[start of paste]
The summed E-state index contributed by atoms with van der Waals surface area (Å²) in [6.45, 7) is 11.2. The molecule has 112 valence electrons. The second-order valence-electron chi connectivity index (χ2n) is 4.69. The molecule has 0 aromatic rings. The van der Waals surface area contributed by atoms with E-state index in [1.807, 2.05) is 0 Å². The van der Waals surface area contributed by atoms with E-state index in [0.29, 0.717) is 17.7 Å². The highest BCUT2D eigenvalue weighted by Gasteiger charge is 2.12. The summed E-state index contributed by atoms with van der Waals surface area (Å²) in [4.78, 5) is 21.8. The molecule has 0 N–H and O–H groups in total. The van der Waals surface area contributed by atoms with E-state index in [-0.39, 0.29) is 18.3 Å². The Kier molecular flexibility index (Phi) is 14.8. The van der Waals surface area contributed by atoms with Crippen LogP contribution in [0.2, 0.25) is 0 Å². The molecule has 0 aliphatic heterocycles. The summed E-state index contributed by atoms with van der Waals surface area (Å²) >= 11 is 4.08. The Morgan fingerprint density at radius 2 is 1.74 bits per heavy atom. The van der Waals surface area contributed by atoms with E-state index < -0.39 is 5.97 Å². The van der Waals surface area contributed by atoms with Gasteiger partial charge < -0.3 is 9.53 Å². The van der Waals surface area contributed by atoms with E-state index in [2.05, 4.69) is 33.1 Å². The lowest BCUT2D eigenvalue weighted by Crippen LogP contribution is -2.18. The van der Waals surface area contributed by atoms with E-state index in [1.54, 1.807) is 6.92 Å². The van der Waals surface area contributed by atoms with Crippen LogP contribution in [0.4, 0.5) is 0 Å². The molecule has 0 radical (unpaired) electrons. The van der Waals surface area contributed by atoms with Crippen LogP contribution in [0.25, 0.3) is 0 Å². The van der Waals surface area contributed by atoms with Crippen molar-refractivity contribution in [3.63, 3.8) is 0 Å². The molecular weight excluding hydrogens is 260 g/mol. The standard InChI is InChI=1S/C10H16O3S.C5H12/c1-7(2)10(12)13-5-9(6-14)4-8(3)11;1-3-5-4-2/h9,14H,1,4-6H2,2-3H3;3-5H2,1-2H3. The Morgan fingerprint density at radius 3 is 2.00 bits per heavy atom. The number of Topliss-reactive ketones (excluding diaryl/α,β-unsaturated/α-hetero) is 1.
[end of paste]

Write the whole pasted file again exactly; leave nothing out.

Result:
The summed E-state index contributed by atoms with van der Waals surface area (Å²) in [6.45, 7) is 11.2. The molecule has 112 valence electrons. The second-order valence-electron chi connectivity index (χ2n) is 4.69. The molecule has 0 aromatic rings. The van der Waals surface area contributed by atoms with E-state index in [1.807, 2.05) is 0 Å². The van der Waals surface area contributed by atoms with E-state index in [0.29, 0.717) is 17.7 Å². The highest BCUT2D eigenvalue weighted by Gasteiger charge is 2.12. The summed E-state index contributed by atoms with van der Waals surface area (Å²) in [4.78, 5) is 21.8. The molecule has 0 N–H and O–H groups in total. The van der Waals surface area contributed by atoms with E-state index in [-0.39, 0.29) is 18.3 Å². The Kier molecular flexibility index (Phi) is 14.8. The van der Waals surface area contributed by atoms with Crippen LogP contribution in [0.2, 0.25) is 0 Å². The molecule has 0 aliphatic heterocycles. The summed E-state index contributed by atoms with van der Waals surface area (Å²) >= 11 is 4.08. The Morgan fingerprint density at radius 2 is 1.74 bits per heavy atom. The van der Waals surface area contributed by atoms with E-state index < -0.39 is 5.97 Å². The van der Waals surface area contributed by atoms with Gasteiger partial charge < -0.3 is 9.53 Å². The van der Waals surface area contributed by atoms with E-state index in [2.05, 4.69) is 33.1 Å². The lowest BCUT2D eigenvalue weighted by Crippen LogP contribution is -2.18. The van der Waals surface area contributed by atoms with E-state index in [1.54, 1.807) is 6.92 Å². The van der Waals surface area contributed by atoms with Crippen LogP contribution in [0.4, 0.5) is 0 Å². The molecule has 0 radical (unpaired) electrons. The van der Waals surface area contributed by atoms with Crippen LogP contribution in [0.25, 0.3) is 0 Å². The van der Waals surface area contributed by atoms with Crippen molar-refractivity contribution in [3.63, 3.8) is 0 Å². The molecular weight excluding hydrogens is 260 g/mol. The standard InChI is InChI=1S/C10H16O3S.C5H12/c1-7(2)10(12)13-5-9(6-14)4-8(3)11;1-3-5-4-2/h9,14H,1,4-6H2,2-3H3;3-5H2,1-2H3. The Morgan fingerprint density at radius 3 is 2.00 bits per heavy atom. The number of Topliss-reactive ketones (excluding diaryl/α,β-unsaturated/α-hetero) is 1.